UP student’s policy suggestions get thumbs up at G20 Summit

Posted on December 11, 2023

University of Pretoria (UP) student Curtleigh Alaart’s drafted policy suggestions, which sought to address the challenges that many young people face globally, saw him shining bright during the Group of Twenty (G20) Summit hosted in India earlier this year.

“My policy suggestion was voted on by heads of states at the G20 Summit and subsequently implemented,” explains the 21-year-old who is studying towards a Bachelor of Administration in Public Management and International Relations at UP. “This policy suggestion was the addition of the African Union to the G20 Summit with voting and veto rights. This was done in order to decolonise international diplomatic relations that involved Africa and to give more voices – particularly young voices from the Global South – a seat at the decision-making table.”

The G20 is the forum for international economic cooperation, and plays an important role in shaping and strengthening global architecture and governance on all major international economic issues.

Alaart says it came about when he applied through an agency called the South African Youth for International Diplomacy, and was subsequently selected as a South African delegate to work in the youth engagement group of the G20 Summit.

“It is the nominating agency for South African representation at the youth G7 and youth G20 Summits,” Alaart says. “They also train selected candidates on the practical skills needed for foreign policy negotiations and diplomacy. I implore all those interested in diplomacy and international relations to check them out on social media.”

Alaart also made the Mail & Guardian’s 200 Young South Africans 2023 list in the category Politics and Government, and was this year’s youngest candidate among the honourees. He says this was a surreal moment for him.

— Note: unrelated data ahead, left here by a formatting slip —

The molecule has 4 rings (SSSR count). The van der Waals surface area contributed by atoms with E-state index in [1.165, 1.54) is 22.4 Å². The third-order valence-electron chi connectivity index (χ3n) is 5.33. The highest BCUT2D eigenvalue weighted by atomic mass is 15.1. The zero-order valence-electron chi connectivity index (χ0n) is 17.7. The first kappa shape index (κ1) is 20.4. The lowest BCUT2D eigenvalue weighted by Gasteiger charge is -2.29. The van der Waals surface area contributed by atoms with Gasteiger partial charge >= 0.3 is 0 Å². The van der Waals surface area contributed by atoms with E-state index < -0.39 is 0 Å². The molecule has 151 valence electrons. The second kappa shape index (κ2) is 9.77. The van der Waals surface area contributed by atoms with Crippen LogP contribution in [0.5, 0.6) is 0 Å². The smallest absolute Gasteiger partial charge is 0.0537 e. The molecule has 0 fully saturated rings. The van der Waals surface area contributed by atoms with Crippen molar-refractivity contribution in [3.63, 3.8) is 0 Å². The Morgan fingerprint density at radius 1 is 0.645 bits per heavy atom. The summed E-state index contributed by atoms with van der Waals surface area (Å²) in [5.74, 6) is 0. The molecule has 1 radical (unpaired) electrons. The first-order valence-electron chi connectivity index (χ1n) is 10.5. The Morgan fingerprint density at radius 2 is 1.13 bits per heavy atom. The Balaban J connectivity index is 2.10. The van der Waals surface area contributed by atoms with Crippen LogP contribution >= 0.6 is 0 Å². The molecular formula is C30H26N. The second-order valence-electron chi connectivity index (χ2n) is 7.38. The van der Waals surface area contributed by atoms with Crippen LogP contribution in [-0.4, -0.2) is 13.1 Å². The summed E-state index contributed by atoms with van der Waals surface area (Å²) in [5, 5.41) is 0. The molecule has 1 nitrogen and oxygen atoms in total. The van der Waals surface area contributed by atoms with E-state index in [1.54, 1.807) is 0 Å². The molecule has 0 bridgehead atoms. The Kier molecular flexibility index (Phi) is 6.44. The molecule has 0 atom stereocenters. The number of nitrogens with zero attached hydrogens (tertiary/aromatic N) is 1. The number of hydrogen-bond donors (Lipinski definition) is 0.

“Being recognised among people who are doing such incredible work was a very humbling experience,” he explains. “A few years ago, I drew up a list of goals that I’d like to achieve over the following six years; the Mail & Guardian honour was part of that list, so it was somewhat of a nostalgic moment for me.”

Additionally, he was fortunate to have been selected to study abroad at Leiden University in the Netherlands.

“The exchange agreement stipulated that I could be a registered student at both Leiden University and UP, which was quite hectic at times, but it was something I would never change or take for granted,” Alaart says. “This opportunity came with a scholarship that lasted for the duration of my studies, from January until August 2023, and was the experience of a lifetime.

As for the future, he has set his sights on a master’s degree in public policy or management.

“Once I’m done with that, I would like to enter consulting or perhaps an advisory role within public sector research. I love research and, coupled with the need for post-policy implementation monitoring, it is the perfect intersection between passion and giving back to South Africa.”

Alaart attributes his success to his mother, who raised him and his sister on her own after his father passed away.

“It was a very dark period for her and my family, but the way my mother raised my sister and I through this time of hardship taught me a sense of resilience. I try my best to implement this in my life and remind myself that the bad times I go through now are nothing compared to some of the things my mother has gone through to ensure the best possible future for me.

- Author Xolani Mathibela

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